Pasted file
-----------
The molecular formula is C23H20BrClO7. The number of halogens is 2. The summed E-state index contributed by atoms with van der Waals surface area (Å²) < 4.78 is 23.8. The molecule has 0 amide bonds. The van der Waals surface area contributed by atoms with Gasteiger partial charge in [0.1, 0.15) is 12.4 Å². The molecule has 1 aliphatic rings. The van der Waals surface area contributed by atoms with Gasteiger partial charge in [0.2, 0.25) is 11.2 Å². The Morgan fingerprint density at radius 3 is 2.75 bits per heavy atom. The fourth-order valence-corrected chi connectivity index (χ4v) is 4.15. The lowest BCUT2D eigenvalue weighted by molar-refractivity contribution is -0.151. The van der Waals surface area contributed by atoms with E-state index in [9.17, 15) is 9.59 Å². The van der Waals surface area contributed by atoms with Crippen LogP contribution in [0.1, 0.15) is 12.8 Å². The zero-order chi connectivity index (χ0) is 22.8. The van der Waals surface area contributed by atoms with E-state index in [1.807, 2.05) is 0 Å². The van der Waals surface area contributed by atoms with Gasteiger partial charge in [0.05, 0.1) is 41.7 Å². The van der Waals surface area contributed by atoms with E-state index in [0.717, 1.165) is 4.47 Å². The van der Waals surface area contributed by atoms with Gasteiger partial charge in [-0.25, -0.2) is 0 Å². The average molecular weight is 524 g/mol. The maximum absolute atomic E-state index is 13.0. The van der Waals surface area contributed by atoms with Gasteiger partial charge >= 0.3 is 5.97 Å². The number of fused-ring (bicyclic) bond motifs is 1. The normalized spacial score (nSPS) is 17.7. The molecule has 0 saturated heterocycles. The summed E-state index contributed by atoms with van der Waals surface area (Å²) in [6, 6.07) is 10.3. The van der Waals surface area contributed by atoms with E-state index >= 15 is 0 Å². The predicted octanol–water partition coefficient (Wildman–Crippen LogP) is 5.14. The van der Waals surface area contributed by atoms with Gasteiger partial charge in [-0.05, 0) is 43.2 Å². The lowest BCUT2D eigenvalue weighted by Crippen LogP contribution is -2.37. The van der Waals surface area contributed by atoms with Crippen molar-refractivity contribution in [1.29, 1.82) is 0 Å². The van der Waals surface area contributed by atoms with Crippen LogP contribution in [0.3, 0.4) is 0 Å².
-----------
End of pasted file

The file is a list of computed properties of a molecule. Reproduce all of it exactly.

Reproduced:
The molecular formula is C23H20BrClO7. The number of halogens is 2. The summed E-state index contributed by atoms with van der Waals surface area (Å²) < 4.78 is 23.8. The molecule has 0 amide bonds. The van der Waals surface area contributed by atoms with Gasteiger partial charge in [0.1, 0.15) is 12.4 Å². The molecule has 1 aliphatic rings. The van der Waals surface area contributed by atoms with Gasteiger partial charge in [0.2, 0.25) is 11.2 Å². The Morgan fingerprint density at radius 3 is 2.75 bits per heavy atom. The fourth-order valence-corrected chi connectivity index (χ4v) is 4.15. The lowest BCUT2D eigenvalue weighted by molar-refractivity contribution is -0.151. The van der Waals surface area contributed by atoms with E-state index in [9.17, 15) is 9.59 Å². The van der Waals surface area contributed by atoms with Crippen LogP contribution in [0.1, 0.15) is 12.8 Å². The zero-order chi connectivity index (χ0) is 22.8. The van der Waals surface area contributed by atoms with E-state index in [1.807, 2.05) is 0 Å². The van der Waals surface area contributed by atoms with Gasteiger partial charge in [0.05, 0.1) is 41.7 Å². The van der Waals surface area contributed by atoms with E-state index in [0.717, 1.165) is 4.47 Å². The van der Waals surface area contributed by atoms with Gasteiger partial charge in [-0.25, -0.2) is 0 Å². The average molecular weight is 524 g/mol. The maximum absolute atomic E-state index is 13.0. The van der Waals surface area contributed by atoms with Gasteiger partial charge >= 0.3 is 5.97 Å². The number of fused-ring (bicyclic) bond motifs is 1. The normalized spacial score (nSPS) is 17.7. The molecule has 0 saturated heterocycles. The summed E-state index contributed by atoms with van der Waals surface area (Å²) in [6, 6.07) is 10.3. The van der Waals surface area contributed by atoms with E-state index >= 15 is 0 Å². The predicted octanol–water partition coefficient (Wildman–Crippen LogP) is 5.14. The van der Waals surface area contributed by atoms with Gasteiger partial charge in [-0.05, 0) is 43.2 Å². The lowest BCUT2D eigenvalue weighted by Crippen LogP contribution is -2.37. The van der Waals surface area contributed by atoms with Crippen molar-refractivity contribution in [1.29, 1.82) is 0 Å². The van der Waals surface area contributed by atoms with Crippen LogP contribution in [0.3, 0.4) is 0 Å².